144: Rio (2011)

Birds of Paradise.

Treacherous summer monsoon showers in Copenhagen. This is getting silly now. If only I was somewhere sunny, somewhere exotic. Somewhere like Rio. WELL I AM! Kind of.

The third of four filmic experiences today is a majestic feast for the eyes. Produced by Hollywood’s third most reputable CGI animation company Blue Sky Studios, Rio is a fish-out-of-water (or should that be bird out of nest?) ditty about a domesticated macaw named Blu (voiced by ageless Jesse Eisenberg). At risk of Blu’s breed going extinct, bumbling scientist Tulio invites he and his keeper Linda (Leslie Mann) to his native Rio de Janeiro to mate. In doing so, Blu embarks on the exotic adventure of his dreams. Sweet-sounding, right? Well, it is, until all the black market trade offs and bird snatching.

With risk of CGI-animation becoming banal, Carlos Sandanha’s Rio is another enjoyable but ultimately forgettable cinematic feast for the eyes. With a warming soundtrack and glorious colour tones that would leave a Nemo rescue team turning the cold, watery shoulder, it’s a fun ride whilst it lasts. Just don’t expect WALL-E tears here. Leave them at the door, please.

★★★☆☆☆
IMDb it.

132: Elite Squad: The Enemy Within (2010)

Which side are you on?

Along with almost everyone in Brazil, I have now seen José Padilha’s Elite Squad: The Enemy Within. Following on from it’s action heavy inception in 2007 (my review is right here, if you were wondering), the film moves on from looking at the corrupt underworld of Rio to the altogether more provocative subject matter of Brazil’s amoral police force and Capitol rule.

Tackling the nefarious subject with more gumption the second time around, with all this protest patter subjected to the cinema screen, is Padilha’s state overhaul message potent enough? It reminds me of John Lennon & Yoko Ono’s ‘Happy Xmas (War Is Over)’. Ostensibly a protest song, it has become commercialised to the point of becoming a futile Christmas commodity. Sure, we may slip on our scratched CD copy of Now! That’s What I Call Christmas and sing it all in unison whilst stuffing mince pies in our inflated faces, but are we actually picking up on the overriding message? For all its narrative flaws, Elite Squad: The Enemy Within has so much to say, so I suggest you shut up and listen.

★★★☆☆☆
IMDb it.

PS – Yes, I now know ‘overwroughtly’ isn’t a word. Calm down, Collins.

088: Elite Squad (2007)

Another day, another film, another Mondo Movie podcast recommendation.

Elite Squad centres on the perplexing, corrupt mentality of the Rio underworld. Captain Nascimento is a superior officer within an alternative police group which attempts to eradicate the slum land streets of drug pushers and the risk they can bring to the community, considering leaving the front line, Nascimento goes on a hunt to find his replacement, bad-ass law enforcer.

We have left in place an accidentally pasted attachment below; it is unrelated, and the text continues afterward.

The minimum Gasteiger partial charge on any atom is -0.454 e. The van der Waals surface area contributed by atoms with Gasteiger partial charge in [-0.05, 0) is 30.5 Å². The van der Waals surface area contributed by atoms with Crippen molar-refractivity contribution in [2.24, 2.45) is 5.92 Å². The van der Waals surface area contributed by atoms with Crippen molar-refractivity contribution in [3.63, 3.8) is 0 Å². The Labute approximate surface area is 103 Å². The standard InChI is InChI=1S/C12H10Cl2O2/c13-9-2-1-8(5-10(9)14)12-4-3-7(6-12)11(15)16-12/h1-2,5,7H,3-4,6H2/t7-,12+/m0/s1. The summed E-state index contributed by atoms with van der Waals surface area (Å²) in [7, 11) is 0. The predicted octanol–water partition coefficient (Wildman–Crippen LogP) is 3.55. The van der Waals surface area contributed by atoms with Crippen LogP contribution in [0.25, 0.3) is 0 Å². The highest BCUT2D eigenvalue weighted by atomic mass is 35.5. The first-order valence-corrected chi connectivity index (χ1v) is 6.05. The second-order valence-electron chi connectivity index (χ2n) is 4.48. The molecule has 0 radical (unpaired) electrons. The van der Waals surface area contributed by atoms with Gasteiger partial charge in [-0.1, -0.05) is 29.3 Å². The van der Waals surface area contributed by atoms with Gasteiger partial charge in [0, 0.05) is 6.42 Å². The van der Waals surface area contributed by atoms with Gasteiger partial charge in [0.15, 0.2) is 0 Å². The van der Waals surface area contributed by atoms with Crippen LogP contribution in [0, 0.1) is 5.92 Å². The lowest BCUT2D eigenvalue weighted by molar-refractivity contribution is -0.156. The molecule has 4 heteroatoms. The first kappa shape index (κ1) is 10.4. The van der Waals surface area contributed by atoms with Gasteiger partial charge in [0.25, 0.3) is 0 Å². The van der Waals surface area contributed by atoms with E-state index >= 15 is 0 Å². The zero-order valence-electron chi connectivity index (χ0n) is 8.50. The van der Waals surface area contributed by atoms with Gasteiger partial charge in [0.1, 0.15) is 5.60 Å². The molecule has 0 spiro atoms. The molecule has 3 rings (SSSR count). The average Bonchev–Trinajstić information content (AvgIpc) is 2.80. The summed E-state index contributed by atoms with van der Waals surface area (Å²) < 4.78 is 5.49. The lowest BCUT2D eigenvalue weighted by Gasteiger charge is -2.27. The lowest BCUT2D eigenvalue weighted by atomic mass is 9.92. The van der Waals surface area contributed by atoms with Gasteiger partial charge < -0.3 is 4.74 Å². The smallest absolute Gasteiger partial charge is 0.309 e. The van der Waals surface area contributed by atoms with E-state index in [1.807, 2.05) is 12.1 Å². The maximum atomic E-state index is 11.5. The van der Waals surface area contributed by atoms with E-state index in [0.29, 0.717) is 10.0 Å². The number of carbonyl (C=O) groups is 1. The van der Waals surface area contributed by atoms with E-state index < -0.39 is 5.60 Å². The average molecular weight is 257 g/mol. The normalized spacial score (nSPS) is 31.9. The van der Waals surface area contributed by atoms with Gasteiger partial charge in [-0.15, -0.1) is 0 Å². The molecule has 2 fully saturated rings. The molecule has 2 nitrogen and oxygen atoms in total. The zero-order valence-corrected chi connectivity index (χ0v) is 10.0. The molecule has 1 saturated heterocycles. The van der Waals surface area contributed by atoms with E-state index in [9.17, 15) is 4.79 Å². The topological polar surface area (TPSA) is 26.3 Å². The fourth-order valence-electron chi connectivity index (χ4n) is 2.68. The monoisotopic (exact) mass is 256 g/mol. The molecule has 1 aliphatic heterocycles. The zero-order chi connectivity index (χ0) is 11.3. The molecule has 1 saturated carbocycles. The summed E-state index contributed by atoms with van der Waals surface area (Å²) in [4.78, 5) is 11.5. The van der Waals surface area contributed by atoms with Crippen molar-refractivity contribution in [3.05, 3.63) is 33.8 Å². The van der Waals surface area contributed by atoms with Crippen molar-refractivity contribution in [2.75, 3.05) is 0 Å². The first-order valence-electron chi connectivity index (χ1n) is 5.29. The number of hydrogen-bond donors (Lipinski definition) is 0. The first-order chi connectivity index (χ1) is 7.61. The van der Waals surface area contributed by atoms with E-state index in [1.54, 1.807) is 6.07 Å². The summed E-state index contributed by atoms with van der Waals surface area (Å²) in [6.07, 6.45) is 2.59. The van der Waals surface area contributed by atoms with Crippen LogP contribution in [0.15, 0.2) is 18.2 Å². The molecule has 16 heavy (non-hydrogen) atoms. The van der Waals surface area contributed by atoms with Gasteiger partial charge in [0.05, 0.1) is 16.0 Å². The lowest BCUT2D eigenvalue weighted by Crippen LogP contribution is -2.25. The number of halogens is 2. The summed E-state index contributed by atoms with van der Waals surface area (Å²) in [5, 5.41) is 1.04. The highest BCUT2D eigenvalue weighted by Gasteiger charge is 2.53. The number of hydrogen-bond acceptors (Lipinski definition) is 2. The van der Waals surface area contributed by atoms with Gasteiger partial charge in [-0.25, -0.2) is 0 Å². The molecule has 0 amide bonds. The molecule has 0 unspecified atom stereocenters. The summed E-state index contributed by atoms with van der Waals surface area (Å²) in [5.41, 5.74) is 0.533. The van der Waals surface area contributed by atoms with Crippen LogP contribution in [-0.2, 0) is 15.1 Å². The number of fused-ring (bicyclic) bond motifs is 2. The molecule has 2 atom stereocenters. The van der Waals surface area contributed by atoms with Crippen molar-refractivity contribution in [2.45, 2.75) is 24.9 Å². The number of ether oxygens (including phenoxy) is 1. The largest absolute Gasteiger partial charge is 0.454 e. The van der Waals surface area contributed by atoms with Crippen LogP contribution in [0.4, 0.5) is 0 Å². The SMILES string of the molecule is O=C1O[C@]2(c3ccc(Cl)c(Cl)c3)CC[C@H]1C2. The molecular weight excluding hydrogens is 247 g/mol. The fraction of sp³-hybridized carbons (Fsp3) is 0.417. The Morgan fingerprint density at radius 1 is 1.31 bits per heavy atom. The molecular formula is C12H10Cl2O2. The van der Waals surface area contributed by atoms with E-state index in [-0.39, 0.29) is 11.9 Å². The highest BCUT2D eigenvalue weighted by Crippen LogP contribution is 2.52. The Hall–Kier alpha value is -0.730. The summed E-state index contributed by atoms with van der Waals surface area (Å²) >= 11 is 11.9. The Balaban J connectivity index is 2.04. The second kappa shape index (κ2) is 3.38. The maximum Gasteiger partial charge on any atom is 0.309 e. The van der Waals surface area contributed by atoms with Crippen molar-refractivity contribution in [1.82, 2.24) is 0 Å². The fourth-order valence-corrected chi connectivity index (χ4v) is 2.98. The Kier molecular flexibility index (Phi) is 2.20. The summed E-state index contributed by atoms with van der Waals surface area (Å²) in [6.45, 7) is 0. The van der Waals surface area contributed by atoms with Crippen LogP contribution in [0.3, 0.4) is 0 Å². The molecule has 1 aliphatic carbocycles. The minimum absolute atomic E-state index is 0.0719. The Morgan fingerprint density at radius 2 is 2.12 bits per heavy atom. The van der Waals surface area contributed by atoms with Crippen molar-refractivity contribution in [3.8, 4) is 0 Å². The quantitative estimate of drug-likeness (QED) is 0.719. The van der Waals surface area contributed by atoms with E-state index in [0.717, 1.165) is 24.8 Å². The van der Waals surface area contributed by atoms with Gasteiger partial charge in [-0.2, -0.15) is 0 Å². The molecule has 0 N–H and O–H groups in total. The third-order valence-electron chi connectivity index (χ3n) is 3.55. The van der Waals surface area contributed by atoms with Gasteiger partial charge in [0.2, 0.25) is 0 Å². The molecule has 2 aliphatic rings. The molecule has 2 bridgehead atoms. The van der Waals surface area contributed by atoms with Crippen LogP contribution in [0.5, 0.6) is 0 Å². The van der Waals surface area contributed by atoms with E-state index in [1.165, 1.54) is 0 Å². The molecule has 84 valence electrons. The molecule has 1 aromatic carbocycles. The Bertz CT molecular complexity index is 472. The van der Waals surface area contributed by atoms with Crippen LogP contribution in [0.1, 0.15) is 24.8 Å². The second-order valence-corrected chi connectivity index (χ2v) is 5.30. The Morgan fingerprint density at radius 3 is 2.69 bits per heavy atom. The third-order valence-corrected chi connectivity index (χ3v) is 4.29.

Although Nascimento’s running voiceover is authoritative, you grow increasingly tired with it being used as a cheap and ineffective way of rashly contextualising an otherwise simplistic storyline. This earnestly plain narrative is also outlived by the worryingly realist subject matter, with the political issues briefly skimmed over being left dormant without more than superficial scrutiny.

With the gruelling military training regime for the captain position, parallels with the superior first half of Kubrick’s Full Metal Jacket training sequence are obvious. Similarly to Kubrick, Brazilian director José Padilha is able to unflinchingly illustrate the horrid nature of war in a totally graspable, even enjoyable fashion.

Controversially, the film has a broken moral compass and as an audience we don’t know whether to route for the pot-smoking students, drug pushers, domestic police force or SWAT team hunters. What is made explicitly clear that, in these harsh and dangerous conditions, violence is the only appropriate remedy to fend off more violence. This cyclical process, while not favoured, is presented as the only means of protection. Don’t trust anyone, don’t go anywhere, just sit in front of the TV and watch this entertaining crime drama instead.

★★★★

IMDb it.

PS – Before the trolls start troll-la-la-ing, the sequel, Elite Squad: The Enemy from Within (2010), is on my ones to watch. Pipe down now.